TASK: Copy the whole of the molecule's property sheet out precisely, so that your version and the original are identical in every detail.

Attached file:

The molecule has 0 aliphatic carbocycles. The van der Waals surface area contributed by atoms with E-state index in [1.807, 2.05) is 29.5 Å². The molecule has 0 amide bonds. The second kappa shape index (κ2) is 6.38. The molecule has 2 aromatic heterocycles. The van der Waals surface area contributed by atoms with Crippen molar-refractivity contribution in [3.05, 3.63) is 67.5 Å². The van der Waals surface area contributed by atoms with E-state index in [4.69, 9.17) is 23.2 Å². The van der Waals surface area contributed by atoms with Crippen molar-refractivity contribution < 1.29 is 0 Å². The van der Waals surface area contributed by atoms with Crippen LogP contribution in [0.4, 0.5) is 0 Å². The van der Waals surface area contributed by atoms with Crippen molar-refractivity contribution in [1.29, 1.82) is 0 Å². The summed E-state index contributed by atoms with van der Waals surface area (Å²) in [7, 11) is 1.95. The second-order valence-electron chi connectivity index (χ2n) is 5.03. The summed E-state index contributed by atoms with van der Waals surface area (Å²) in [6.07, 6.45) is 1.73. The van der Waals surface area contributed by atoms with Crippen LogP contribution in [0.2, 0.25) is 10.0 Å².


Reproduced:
The molecule has 0 aliphatic carbocycles. The van der Waals surface area contributed by atoms with E-state index in [1.807, 2.05) is 29.5 Å². The molecule has 0 amide bonds. The second kappa shape index (κ2) is 6.38. The molecule has 2 aromatic heterocycles. The van der Waals surface area contributed by atoms with Crippen molar-refractivity contribution in [3.05, 3.63) is 67.5 Å². The van der Waals surface area contributed by atoms with E-state index in [4.69, 9.17) is 23.2 Å². The van der Waals surface area contributed by atoms with Crippen molar-refractivity contribution < 1.29 is 0 Å². The van der Waals surface area contributed by atoms with Crippen LogP contribution in [0.4, 0.5) is 0 Å². The van der Waals surface area contributed by atoms with Crippen molar-refractivity contribution in [1.29, 1.82) is 0 Å². The summed E-state index contributed by atoms with van der Waals surface area (Å²) in [7, 11) is 1.95. The second-order valence-electron chi connectivity index (χ2n) is 5.03. The summed E-state index contributed by atoms with van der Waals surface area (Å²) in [6.07, 6.45) is 1.73. The van der Waals surface area contributed by atoms with Crippen LogP contribution in [0.2, 0.25) is 10.0 Å².